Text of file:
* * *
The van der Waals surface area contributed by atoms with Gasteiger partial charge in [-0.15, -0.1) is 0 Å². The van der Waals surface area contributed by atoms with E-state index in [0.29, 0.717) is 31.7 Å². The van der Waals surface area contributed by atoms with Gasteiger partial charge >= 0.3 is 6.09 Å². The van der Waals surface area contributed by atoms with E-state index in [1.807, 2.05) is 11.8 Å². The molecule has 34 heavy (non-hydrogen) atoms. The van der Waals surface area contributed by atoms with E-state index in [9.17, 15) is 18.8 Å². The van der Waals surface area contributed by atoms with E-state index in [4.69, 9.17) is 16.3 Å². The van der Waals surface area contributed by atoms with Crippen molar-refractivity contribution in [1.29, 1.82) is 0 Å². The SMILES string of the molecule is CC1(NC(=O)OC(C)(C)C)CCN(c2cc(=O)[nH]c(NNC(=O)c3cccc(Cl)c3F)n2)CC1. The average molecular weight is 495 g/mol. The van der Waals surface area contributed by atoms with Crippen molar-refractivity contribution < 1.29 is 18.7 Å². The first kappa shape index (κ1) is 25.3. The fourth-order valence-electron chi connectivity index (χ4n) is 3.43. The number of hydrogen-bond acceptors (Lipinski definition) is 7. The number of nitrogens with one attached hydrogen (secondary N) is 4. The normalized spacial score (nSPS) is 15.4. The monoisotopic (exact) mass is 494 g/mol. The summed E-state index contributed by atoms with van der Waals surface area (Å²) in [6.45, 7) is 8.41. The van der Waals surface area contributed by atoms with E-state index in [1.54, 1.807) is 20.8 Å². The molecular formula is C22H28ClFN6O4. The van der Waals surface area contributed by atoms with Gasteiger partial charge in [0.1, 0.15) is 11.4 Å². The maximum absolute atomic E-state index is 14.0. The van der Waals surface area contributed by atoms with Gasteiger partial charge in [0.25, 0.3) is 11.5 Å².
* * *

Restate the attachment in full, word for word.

The van der Waals surface area contributed by atoms with Gasteiger partial charge in [-0.15, -0.1) is 0 Å². The van der Waals surface area contributed by atoms with E-state index in [0.29, 0.717) is 31.7 Å². The van der Waals surface area contributed by atoms with Gasteiger partial charge >= 0.3 is 6.09 Å². The van der Waals surface area contributed by atoms with E-state index in [1.807, 2.05) is 11.8 Å². The molecule has 34 heavy (non-hydrogen) atoms. The van der Waals surface area contributed by atoms with E-state index in [9.17, 15) is 18.8 Å². The van der Waals surface area contributed by atoms with E-state index in [4.69, 9.17) is 16.3 Å². The van der Waals surface area contributed by atoms with Crippen molar-refractivity contribution in [1.29, 1.82) is 0 Å². The SMILES string of the molecule is CC1(NC(=O)OC(C)(C)C)CCN(c2cc(=O)[nH]c(NNC(=O)c3cccc(Cl)c3F)n2)CC1. The average molecular weight is 495 g/mol. The van der Waals surface area contributed by atoms with Crippen molar-refractivity contribution < 1.29 is 18.7 Å². The first kappa shape index (κ1) is 25.3. The fourth-order valence-electron chi connectivity index (χ4n) is 3.43. The number of hydrogen-bond acceptors (Lipinski definition) is 7. The number of nitrogens with one attached hydrogen (secondary N) is 4. The normalized spacial score (nSPS) is 15.4. The monoisotopic (exact) mass is 494 g/mol. The summed E-state index contributed by atoms with van der Waals surface area (Å²) in [6.45, 7) is 8.41. The van der Waals surface area contributed by atoms with E-state index in [1.54, 1.807) is 20.8 Å². The molecular formula is C22H28ClFN6O4. The van der Waals surface area contributed by atoms with Gasteiger partial charge in [0.1, 0.15) is 11.4 Å². The maximum absolute atomic E-state index is 14.0. The van der Waals surface area contributed by atoms with Gasteiger partial charge in [0.25, 0.3) is 11.5 Å².